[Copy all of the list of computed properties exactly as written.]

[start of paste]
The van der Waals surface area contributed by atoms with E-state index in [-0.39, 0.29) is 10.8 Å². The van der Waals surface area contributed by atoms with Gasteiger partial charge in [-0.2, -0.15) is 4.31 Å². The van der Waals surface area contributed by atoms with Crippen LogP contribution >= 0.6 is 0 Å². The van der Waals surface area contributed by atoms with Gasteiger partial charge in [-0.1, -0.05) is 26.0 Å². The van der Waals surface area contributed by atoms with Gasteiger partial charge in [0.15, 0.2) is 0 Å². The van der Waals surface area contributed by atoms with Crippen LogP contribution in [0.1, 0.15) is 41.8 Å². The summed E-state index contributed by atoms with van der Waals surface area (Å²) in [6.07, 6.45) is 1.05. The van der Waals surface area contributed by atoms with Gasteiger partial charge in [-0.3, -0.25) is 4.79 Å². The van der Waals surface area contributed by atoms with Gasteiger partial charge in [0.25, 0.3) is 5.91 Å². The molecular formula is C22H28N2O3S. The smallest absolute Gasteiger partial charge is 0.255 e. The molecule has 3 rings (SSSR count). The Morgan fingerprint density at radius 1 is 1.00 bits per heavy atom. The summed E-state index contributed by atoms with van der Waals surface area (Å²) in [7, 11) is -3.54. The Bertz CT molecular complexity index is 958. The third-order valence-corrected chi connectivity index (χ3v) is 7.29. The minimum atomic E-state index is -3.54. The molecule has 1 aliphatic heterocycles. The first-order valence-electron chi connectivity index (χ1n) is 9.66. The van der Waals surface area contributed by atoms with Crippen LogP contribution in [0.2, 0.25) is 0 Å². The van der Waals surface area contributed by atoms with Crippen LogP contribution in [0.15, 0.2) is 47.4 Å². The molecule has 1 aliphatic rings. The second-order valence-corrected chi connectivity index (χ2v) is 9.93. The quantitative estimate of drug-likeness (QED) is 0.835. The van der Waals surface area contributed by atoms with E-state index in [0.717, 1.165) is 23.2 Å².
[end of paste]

The van der Waals surface area contributed by atoms with E-state index in [-0.39, 0.29) is 10.8 Å². The van der Waals surface area contributed by atoms with Gasteiger partial charge in [-0.2, -0.15) is 4.31 Å². The van der Waals surface area contributed by atoms with Crippen LogP contribution >= 0.6 is 0 Å². The van der Waals surface area contributed by atoms with Gasteiger partial charge in [-0.1, -0.05) is 26.0 Å². The van der Waals surface area contributed by atoms with Gasteiger partial charge in [0.15, 0.2) is 0 Å². The van der Waals surface area contributed by atoms with Crippen LogP contribution in [0.1, 0.15) is 41.8 Å². The summed E-state index contributed by atoms with van der Waals surface area (Å²) in [6.07, 6.45) is 1.05. The van der Waals surface area contributed by atoms with Gasteiger partial charge in [-0.3, -0.25) is 4.79 Å². The van der Waals surface area contributed by atoms with Gasteiger partial charge in [0.25, 0.3) is 5.91 Å². The molecular formula is C22H28N2O3S. The smallest absolute Gasteiger partial charge is 0.255 e. The molecule has 3 rings (SSSR count). The Morgan fingerprint density at radius 1 is 1.00 bits per heavy atom. The summed E-state index contributed by atoms with van der Waals surface area (Å²) in [7, 11) is -3.54. The Bertz CT molecular complexity index is 958. The third-order valence-corrected chi connectivity index (χ3v) is 7.29. The minimum atomic E-state index is -3.54. The molecule has 1 aliphatic heterocycles. The first-order valence-electron chi connectivity index (χ1n) is 9.66. The van der Waals surface area contributed by atoms with Crippen LogP contribution in [0.2, 0.25) is 0 Å². The van der Waals surface area contributed by atoms with Crippen LogP contribution in [0.15, 0.2) is 47.4 Å². The molecule has 1 aliphatic rings. The second-order valence-corrected chi connectivity index (χ2v) is 9.93. The quantitative estimate of drug-likeness (QED) is 0.835. The van der Waals surface area contributed by atoms with E-state index in [0.717, 1.165) is 23.2 Å².